Noting that on reaching an altitude of around 6.8 km, only two engines will be used, shutting down the other two, aimed at giving the reverse thrust to the lander as it descends further.
Then, on reaching an altitude of about 150-100 metres, the lander using its sensors and cameras, would scan the surface to check whether there are any obstacles before starting to descend to make a soft-landing.
ISRO Chairman S Somanath has said the most critical part of the landing will be the process of reducing the velocity of the lander from 30km height to the final landing, and the ability to reorient the spacecraft from horizontal to vertical direction.
“The velocity at the starting of the landing process is almost 1.68 km per second, but (at) this speed (the lander) is horizontal to the surface of the Moon. The Chandrayaan-3 here is tilted almost 90 degrees, it has to become vertical. So, this whole process of turning from horizontal to vertical is a very interesting calculation mathematically. We have done a lot of simulations. It is here where we had the problem last time (Chandrayaan-2),” Somanath explained.
After the soft-landing, the rover will descend from the lander’s belly, onto the Moon’s surface, using one of its side panels, which will act as a ramp.
The lander and rover will have a mission life of one lunar day (about 14 earth days) to study the surroundings there. However, ISRO officials do not rule out the possibility of them coming to life for another lunar day.
The lander will have the capability to soft-land at a specified lunar site and deploy the rover which will carry out in-situ chemical analysis of the lunar surface during the course of its mobility. The lander and the rover have scientific payloads to carry out experiments on the lunar surface.
Polar regions of the moon are a very different terrain due to the environment and the difficulties they present and therefore have remained unexplored.
All the previous spacecraft to have reached the Moon landed in the equatorial region, a few degrees latitude north or south of the lunar equator. The Moon’s south pole region is also being explored because there could be a possibility of presence of water in permanently shadowed areas around it.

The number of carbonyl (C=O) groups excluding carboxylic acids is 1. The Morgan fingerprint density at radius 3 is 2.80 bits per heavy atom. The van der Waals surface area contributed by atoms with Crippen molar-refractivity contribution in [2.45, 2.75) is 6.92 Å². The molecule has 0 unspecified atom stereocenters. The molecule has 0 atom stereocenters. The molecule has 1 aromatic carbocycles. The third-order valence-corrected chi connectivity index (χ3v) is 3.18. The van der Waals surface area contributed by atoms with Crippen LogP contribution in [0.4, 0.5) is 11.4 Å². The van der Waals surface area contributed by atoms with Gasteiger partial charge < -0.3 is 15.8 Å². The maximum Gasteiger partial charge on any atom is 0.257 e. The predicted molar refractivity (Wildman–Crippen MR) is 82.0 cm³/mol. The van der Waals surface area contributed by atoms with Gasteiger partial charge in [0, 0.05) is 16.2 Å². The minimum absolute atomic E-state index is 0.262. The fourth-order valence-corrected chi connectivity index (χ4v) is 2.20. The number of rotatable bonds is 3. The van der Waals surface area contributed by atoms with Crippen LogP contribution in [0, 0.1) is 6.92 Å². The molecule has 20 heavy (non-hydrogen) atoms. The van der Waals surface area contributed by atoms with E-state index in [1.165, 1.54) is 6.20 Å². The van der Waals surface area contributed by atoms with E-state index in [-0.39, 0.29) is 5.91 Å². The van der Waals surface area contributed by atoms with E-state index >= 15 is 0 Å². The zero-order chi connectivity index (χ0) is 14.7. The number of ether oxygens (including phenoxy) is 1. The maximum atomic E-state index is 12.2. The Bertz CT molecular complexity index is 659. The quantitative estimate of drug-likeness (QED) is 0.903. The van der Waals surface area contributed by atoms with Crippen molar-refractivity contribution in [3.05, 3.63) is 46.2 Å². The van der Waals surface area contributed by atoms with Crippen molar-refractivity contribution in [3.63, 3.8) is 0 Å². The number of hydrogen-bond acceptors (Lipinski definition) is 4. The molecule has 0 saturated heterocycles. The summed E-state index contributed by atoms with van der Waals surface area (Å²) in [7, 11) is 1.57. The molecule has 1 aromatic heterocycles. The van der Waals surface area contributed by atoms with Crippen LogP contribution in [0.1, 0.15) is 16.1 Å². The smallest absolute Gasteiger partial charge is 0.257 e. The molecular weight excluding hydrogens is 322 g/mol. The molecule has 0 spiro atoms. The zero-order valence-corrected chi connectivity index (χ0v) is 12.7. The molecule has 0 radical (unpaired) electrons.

Ahead of its scheduled landing on the moon, Chandrayaan-3’s LM has established a two-way communication with Chandrayaan-2’s orbiter which continues to orbit around the Moon.
Meanwhile, the Propulsion Module, whose main function was to carry the Lander Module from launch vehicle injection till lander separation orbit, will continue its journey in the current orbit for months/years, the space agency said.
Chandrayaan-2 failed in its lunar phase when its lander ‘Vikram’ crashed into the surface of the Moon following anomalies in the braking system in the lander on September 7, 2019.
Chandrayaan’s maiden mission was in 2008.
The Rs 600 crore Chandrayaan-3 mission was launched on July 14 onboard a Launch Vehicle Mark-III (LVM-3) rocket, for a 41-day voyage.
Only days earlier, Russia's Luna-25 spacecraft crashed into the Moon after spinning out of control.
After the second and final de-boosting operation on August 20, the LM is placed in a 25 km x 134 km orbit around the Moon.
The module would undergo internal checks and await the sunrise at the designated landing site, ISRO has said, adding that the powered descent -- to achieve soft-landing on the Moon's surface -- is expected to be initiated at around 5:45 pm on Wednesday.
(With agency inputs)